Higher education institutions take great pride in their historic structures that hold cultural significance. At Cankdeska Cikana Community College (CCCC) that structure happens to be a tipi.
The tipi serves as the perfect example of the holistic nature of a tribal college education, which integrates place, community, and cultural values into curriculum. The tipi, a gift from Travois, a Kansas City, Missouri-based consulting firm, and the American Indian College Fund, was used to publicize “The Plains Indians: Artists of Earth and Sky” exhibition at the Nelson-Atkins Museum of Art in Kansas City, Missouri. Travois, a museum corporate partner, gave the tipi to the College Fund to further awareness of its work, the tribal colleges, and Native cultures.
This tipi marries the functionality of traditional Plains Indians architecture with modern art. Its side walls serve as a canvas for Native artists Ryan Red Corn (Osage) of Pawhuska, Oklahoma, and Bobby Wilson (Sisseton-Wahpeton Dakota) of Phoenix, Arizona. Both artists are members of the renowned 1491s comedy troupe, which has appeared on the Daily Show with John Stewart and TEDx Talks. “We know the 1491s, and we love their work. Ryan and Bobby created a mural at our headquarters, and we welcomed the opportunity to work together again,” says Elizabeth Glynn, the CEO of Travois. “We hope the tipi can be used to help create more recognition of American Indian students and to encourage arts education.”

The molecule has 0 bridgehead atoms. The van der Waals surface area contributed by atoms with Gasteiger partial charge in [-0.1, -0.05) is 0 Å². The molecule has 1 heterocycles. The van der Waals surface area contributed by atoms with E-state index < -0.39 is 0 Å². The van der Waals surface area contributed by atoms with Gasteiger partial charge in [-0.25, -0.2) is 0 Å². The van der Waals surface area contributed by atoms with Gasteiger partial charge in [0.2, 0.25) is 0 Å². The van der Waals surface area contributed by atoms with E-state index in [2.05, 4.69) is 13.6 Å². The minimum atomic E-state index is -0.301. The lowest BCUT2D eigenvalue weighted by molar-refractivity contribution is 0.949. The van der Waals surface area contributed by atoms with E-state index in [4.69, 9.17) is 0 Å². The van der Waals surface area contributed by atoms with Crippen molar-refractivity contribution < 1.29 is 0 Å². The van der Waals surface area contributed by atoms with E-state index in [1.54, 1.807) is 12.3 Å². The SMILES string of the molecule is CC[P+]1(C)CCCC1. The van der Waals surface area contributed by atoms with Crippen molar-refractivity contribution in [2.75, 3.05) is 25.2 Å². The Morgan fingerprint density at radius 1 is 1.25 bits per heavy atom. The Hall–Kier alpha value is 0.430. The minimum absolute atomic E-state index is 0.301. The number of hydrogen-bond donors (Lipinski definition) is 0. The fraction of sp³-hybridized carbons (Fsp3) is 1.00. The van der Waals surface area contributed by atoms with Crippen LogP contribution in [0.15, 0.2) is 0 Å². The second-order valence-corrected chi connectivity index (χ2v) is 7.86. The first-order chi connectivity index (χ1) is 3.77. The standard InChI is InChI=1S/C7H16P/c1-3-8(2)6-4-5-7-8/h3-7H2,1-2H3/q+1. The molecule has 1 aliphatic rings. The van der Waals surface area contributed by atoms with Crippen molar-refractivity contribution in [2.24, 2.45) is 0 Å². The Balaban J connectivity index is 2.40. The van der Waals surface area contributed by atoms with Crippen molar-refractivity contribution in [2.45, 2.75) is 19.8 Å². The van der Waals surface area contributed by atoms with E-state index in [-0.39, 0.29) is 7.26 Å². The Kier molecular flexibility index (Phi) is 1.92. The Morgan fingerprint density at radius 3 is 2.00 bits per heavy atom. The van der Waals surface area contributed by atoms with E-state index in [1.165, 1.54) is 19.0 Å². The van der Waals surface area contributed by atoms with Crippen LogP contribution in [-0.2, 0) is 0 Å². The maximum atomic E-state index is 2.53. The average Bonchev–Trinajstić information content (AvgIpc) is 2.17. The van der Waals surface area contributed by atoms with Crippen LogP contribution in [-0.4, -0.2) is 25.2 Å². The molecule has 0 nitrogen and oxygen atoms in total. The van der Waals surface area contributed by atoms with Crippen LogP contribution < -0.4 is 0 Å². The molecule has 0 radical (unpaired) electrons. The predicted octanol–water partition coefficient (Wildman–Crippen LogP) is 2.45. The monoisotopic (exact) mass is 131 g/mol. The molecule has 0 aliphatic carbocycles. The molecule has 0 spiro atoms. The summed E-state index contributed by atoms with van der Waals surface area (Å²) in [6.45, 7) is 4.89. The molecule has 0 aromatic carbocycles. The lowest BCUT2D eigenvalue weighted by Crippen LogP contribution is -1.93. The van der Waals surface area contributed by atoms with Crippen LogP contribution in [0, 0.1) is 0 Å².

Cheryl Crazy Bull, president and CEO of the American Indian College Fund, added, “The American Indian College Fund’s facilitation of the donation by Travois of a tipi painted by two leading Native artists and performers reflects the commitment of all parties to preserving our cultural arts and honoring our traditions. We are proud to be part of this partnership and thank Travois for making it possible.”
Dr. Cynthia Lindquist, president of CCCC, said, “The gift of a painted tipi to CCCC is immeasurable! The teaching, learning, and practicing of Dakota values are core to our work as educators for the Spirit Lake Dakota community. The tipi will contribute to art, culture, history, and all our programs of study toward the development and success of our students. Setting up a tipi is a key task when we hold culture camps for college and high school students as well as teaching them about the practical aspects of making, living in, and transporting a tipi.”